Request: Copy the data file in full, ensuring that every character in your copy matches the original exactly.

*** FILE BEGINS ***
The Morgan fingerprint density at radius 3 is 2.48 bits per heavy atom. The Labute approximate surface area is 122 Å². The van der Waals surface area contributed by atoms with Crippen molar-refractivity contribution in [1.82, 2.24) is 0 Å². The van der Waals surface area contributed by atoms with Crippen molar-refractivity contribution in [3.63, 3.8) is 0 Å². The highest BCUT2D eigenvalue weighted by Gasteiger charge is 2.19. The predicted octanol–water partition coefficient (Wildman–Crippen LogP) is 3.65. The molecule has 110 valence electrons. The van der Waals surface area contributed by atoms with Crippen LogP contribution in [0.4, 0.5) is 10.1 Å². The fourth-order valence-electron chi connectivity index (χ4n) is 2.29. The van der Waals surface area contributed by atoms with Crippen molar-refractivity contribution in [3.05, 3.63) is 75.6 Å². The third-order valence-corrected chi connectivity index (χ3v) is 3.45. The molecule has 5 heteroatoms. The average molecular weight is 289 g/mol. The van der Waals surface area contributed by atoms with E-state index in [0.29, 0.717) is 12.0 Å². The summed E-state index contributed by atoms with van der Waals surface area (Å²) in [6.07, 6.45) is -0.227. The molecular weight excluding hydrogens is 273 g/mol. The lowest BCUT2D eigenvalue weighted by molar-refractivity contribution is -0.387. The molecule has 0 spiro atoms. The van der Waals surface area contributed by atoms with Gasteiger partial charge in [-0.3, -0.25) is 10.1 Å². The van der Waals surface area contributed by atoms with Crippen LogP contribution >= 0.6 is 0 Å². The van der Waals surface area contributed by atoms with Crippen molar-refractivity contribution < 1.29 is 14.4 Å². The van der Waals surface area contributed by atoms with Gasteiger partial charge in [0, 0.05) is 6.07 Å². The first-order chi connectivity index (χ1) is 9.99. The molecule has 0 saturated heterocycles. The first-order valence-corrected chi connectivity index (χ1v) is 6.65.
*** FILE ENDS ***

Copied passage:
The Morgan fingerprint density at radius 3 is 2.48 bits per heavy atom. The Labute approximate surface area is 122 Å². The van der Waals surface area contributed by atoms with Crippen molar-refractivity contribution in [1.82, 2.24) is 0 Å². The van der Waals surface area contributed by atoms with Crippen molar-refractivity contribution in [3.63, 3.8) is 0 Å². The highest BCUT2D eigenvalue weighted by Gasteiger charge is 2.19. The predicted octanol–water partition coefficient (Wildman–Crippen LogP) is 3.65. The molecule has 110 valence electrons. The van der Waals surface area contributed by atoms with Crippen LogP contribution in [0.4, 0.5) is 10.1 Å². The fourth-order valence-electron chi connectivity index (χ4n) is 2.29. The van der Waals surface area contributed by atoms with Crippen molar-refractivity contribution in [3.05, 3.63) is 75.6 Å². The third-order valence-corrected chi connectivity index (χ3v) is 3.45. The molecule has 5 heteroatoms. The average molecular weight is 289 g/mol. The van der Waals surface area contributed by atoms with E-state index in [0.29, 0.717) is 12.0 Å². The summed E-state index contributed by atoms with van der Waals surface area (Å²) in [6.07, 6.45) is -0.227. The molecular weight excluding hydrogens is 273 g/mol. The lowest BCUT2D eigenvalue weighted by molar-refractivity contribution is -0.387. The molecule has 0 spiro atoms. The van der Waals surface area contributed by atoms with Gasteiger partial charge in [-0.3, -0.25) is 10.1 Å². The van der Waals surface area contributed by atoms with Crippen LogP contribution >= 0.6 is 0 Å². The van der Waals surface area contributed by atoms with Crippen molar-refractivity contribution < 1.29 is 14.4 Å². The van der Waals surface area contributed by atoms with Gasteiger partial charge in [0, 0.05) is 6.07 Å². The first-order chi connectivity index (χ1) is 9.99. The molecule has 0 saturated heterocycles. The first-order valence-corrected chi connectivity index (χ1v) is 6.65.